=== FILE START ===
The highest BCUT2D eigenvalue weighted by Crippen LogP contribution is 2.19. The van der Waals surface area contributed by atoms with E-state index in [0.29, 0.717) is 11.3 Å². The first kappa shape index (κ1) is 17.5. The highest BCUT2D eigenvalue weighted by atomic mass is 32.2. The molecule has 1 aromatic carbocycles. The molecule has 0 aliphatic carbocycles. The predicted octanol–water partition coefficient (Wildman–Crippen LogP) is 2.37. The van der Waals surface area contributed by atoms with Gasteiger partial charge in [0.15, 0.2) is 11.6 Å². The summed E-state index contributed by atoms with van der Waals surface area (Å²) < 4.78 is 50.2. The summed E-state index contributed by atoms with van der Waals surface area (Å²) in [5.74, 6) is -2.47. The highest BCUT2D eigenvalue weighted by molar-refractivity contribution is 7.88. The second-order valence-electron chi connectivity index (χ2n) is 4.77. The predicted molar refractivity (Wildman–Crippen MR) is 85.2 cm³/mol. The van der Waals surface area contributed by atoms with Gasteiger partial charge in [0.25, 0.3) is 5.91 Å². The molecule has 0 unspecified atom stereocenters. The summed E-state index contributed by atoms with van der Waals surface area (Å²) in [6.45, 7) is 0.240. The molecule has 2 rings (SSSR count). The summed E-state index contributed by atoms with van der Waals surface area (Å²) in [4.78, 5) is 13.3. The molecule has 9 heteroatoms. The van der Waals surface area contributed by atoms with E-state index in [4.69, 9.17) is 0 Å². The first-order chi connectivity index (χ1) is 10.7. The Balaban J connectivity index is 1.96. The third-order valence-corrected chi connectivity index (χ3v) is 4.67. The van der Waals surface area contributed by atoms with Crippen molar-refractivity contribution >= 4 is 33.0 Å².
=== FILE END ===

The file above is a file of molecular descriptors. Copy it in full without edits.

The highest BCUT2D eigenvalue weighted by Crippen LogP contribution is 2.19. The van der Waals surface area contributed by atoms with E-state index in [0.29, 0.717) is 11.3 Å². The first kappa shape index (κ1) is 17.5. The highest BCUT2D eigenvalue weighted by atomic mass is 32.2. The molecule has 1 aromatic carbocycles. The molecule has 0 aliphatic carbocycles. The predicted octanol–water partition coefficient (Wildman–Crippen LogP) is 2.37. The van der Waals surface area contributed by atoms with Gasteiger partial charge in [0.15, 0.2) is 11.6 Å². The summed E-state index contributed by atoms with van der Waals surface area (Å²) < 4.78 is 50.2. The summed E-state index contributed by atoms with van der Waals surface area (Å²) in [5.74, 6) is -2.47. The highest BCUT2D eigenvalue weighted by molar-refractivity contribution is 7.88. The second-order valence-electron chi connectivity index (χ2n) is 4.77. The predicted molar refractivity (Wildman–Crippen MR) is 85.2 cm³/mol. The van der Waals surface area contributed by atoms with Gasteiger partial charge in [0.25, 0.3) is 5.91 Å². The molecule has 0 unspecified atom stereocenters. The summed E-state index contributed by atoms with van der Waals surface area (Å²) in [6.45, 7) is 0.240. The molecule has 2 rings (SSSR count). The summed E-state index contributed by atoms with van der Waals surface area (Å²) in [4.78, 5) is 13.3. The molecule has 9 heteroatoms. The van der Waals surface area contributed by atoms with E-state index in [4.69, 9.17) is 0 Å². The first-order chi connectivity index (χ1) is 10.7. The Balaban J connectivity index is 1.96. The third-order valence-corrected chi connectivity index (χ3v) is 4.67. The van der Waals surface area contributed by atoms with Crippen molar-refractivity contribution >= 4 is 33.0 Å².